Alcohol consumption, cardiovascular risk factors, and mortality in two Chicago epidemiologic studies

Circulation. 1977 Dec;56(6):1067-74. doi: 10.1161/01.cir.56.6.1067.


Multivariate analysis of the association at baseline between problem drinking and cardiovascular risk factors among 1,233 white male employees of the Chicago Peoples Gas Company age 40-59 showed the 38 problem drinkers with significantly higher blood pressures and cigarette consumption and significantly lower relative weights than the others. Similar analysis among 1,899 white male employees of the Hawthorne Works of the Western Electric Company in Chicago age 40-55 showed the 117 men consuming 5 or more drinks per day with significantly higher blood pressures and cigarette use than the others. No significant differences were recorded between heavy drinkers and the others in serum cholesterol level. The gas company problem drinkers had significantly higher 15-year mortality rates from all causes, cardiovascular diseases, coronary heart disease, and sudden death. These differences could not be entirely explained by their blood pressure, smoking, and relative weight status. The Western Electric heavy drinkers had increased 10-year mortality rates both for all causes and noncardiovascular causes.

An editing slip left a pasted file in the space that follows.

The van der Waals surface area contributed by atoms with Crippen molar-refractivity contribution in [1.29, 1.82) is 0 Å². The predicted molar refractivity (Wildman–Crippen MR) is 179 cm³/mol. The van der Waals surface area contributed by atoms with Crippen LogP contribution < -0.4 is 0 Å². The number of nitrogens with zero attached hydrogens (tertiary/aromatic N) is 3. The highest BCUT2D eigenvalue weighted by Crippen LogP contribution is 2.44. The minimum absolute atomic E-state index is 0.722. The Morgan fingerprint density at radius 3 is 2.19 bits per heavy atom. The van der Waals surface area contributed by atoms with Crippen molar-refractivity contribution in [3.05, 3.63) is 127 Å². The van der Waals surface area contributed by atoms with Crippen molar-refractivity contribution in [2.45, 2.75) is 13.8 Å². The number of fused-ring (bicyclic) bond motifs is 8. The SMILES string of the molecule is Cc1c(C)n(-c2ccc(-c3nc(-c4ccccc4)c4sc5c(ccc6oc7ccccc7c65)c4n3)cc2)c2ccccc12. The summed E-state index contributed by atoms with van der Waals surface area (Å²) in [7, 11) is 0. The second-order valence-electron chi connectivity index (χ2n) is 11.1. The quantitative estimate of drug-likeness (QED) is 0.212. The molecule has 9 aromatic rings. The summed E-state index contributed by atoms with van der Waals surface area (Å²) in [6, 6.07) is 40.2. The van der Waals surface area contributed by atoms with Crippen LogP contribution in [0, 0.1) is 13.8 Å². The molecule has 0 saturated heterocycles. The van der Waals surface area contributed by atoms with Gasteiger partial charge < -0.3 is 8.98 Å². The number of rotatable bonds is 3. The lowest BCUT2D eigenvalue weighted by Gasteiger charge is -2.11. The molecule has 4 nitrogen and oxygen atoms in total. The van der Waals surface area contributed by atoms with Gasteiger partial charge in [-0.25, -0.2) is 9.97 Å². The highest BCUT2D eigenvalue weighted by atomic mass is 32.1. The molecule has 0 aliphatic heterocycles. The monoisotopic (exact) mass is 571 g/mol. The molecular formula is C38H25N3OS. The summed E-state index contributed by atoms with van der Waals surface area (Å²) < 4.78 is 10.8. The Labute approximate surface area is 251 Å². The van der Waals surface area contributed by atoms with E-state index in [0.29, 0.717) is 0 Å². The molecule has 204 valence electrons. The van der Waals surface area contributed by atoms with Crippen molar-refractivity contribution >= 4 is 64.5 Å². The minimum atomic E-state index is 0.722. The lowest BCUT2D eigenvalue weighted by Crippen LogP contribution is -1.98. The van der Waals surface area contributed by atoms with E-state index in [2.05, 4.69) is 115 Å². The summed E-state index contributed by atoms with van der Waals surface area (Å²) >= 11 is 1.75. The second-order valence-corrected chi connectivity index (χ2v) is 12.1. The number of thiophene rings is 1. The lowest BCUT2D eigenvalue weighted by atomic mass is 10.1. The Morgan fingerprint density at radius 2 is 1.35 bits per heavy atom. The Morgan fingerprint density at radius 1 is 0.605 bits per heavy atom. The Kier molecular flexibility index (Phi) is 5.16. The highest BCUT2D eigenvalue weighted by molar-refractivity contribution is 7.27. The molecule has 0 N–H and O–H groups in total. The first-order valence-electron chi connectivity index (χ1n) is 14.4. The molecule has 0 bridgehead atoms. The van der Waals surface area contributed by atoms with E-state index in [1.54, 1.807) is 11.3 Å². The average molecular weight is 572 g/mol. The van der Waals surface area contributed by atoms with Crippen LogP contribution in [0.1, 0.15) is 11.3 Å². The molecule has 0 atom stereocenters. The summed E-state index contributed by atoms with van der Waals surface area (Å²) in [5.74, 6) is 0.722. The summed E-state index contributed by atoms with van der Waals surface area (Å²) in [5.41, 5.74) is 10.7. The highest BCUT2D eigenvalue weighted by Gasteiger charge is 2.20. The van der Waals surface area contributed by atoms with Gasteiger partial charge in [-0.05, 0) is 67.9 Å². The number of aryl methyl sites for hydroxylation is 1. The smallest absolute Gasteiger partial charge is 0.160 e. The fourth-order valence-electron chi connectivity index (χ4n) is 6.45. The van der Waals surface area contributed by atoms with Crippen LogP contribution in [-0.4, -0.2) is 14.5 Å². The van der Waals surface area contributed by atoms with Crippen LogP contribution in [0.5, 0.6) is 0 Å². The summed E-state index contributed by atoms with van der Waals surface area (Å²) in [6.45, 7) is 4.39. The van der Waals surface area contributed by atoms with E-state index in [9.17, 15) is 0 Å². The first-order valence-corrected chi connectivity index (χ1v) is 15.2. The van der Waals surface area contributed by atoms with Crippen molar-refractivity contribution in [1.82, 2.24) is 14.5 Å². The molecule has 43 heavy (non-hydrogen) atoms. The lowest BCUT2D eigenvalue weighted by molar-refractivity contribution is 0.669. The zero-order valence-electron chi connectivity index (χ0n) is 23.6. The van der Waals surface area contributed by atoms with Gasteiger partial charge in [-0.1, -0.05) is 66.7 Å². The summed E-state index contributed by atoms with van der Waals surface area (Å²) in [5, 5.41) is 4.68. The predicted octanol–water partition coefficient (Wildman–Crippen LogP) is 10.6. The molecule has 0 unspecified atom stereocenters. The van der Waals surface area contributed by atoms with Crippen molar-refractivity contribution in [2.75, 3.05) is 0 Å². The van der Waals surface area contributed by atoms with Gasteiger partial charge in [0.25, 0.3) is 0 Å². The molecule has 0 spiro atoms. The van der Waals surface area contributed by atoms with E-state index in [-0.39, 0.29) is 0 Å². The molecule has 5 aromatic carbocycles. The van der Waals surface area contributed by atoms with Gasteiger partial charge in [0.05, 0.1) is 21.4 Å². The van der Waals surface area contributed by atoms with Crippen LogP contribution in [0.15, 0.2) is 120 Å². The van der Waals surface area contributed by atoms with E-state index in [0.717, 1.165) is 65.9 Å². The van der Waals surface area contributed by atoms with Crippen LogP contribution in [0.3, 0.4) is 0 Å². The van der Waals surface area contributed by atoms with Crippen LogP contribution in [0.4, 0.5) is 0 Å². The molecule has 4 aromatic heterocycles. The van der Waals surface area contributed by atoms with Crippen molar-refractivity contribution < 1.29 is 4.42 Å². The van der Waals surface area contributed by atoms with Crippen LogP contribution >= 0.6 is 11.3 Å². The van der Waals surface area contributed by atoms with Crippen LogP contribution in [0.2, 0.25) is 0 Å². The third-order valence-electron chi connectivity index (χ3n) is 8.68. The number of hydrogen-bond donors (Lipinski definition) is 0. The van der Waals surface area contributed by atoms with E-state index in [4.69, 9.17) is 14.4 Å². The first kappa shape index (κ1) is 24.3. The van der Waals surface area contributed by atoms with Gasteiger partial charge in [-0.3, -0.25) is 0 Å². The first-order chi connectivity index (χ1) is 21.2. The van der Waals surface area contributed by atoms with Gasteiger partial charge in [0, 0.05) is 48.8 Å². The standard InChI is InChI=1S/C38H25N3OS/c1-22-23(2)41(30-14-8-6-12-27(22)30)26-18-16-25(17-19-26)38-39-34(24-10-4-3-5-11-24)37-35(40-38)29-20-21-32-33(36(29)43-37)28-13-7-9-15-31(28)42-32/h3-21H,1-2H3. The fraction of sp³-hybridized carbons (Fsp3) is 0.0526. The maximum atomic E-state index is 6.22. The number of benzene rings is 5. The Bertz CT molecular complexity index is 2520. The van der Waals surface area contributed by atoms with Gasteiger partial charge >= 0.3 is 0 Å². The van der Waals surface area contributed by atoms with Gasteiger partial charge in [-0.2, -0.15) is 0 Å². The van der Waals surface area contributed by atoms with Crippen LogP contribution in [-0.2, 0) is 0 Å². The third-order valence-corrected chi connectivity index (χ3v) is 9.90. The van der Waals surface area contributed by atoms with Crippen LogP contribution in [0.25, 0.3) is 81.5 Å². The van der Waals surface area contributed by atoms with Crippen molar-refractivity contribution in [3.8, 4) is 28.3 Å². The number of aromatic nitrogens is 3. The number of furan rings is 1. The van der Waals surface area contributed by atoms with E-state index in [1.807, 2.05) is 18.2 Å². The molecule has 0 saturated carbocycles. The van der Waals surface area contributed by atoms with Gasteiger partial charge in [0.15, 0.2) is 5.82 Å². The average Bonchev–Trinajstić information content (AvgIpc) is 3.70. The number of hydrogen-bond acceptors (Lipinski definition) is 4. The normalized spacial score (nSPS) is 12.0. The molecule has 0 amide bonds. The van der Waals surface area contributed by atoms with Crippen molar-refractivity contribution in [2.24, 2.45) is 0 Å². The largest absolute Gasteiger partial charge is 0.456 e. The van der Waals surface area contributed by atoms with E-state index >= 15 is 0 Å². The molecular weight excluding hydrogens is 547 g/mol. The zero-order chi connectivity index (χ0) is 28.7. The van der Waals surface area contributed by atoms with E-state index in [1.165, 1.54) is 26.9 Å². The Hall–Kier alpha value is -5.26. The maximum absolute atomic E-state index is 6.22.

Publication types

  • Research Support, U.S. Gov't, P.H.S.

MeSH terms

  • Adult
  • Alcoholism / complications*
  • Alcoholism / mortality
  • Blood Pressure
  • Body Weight
  • Cardiovascular Diseases / etiology*
  • Chicago
  • Cholesterol / blood
  • Heart Rate
  • Humans
  • Male
  • Middle Aged
  • Mortality*
  • Risk
  • Smoking / complications
  • Time Factors


  • Cholesterol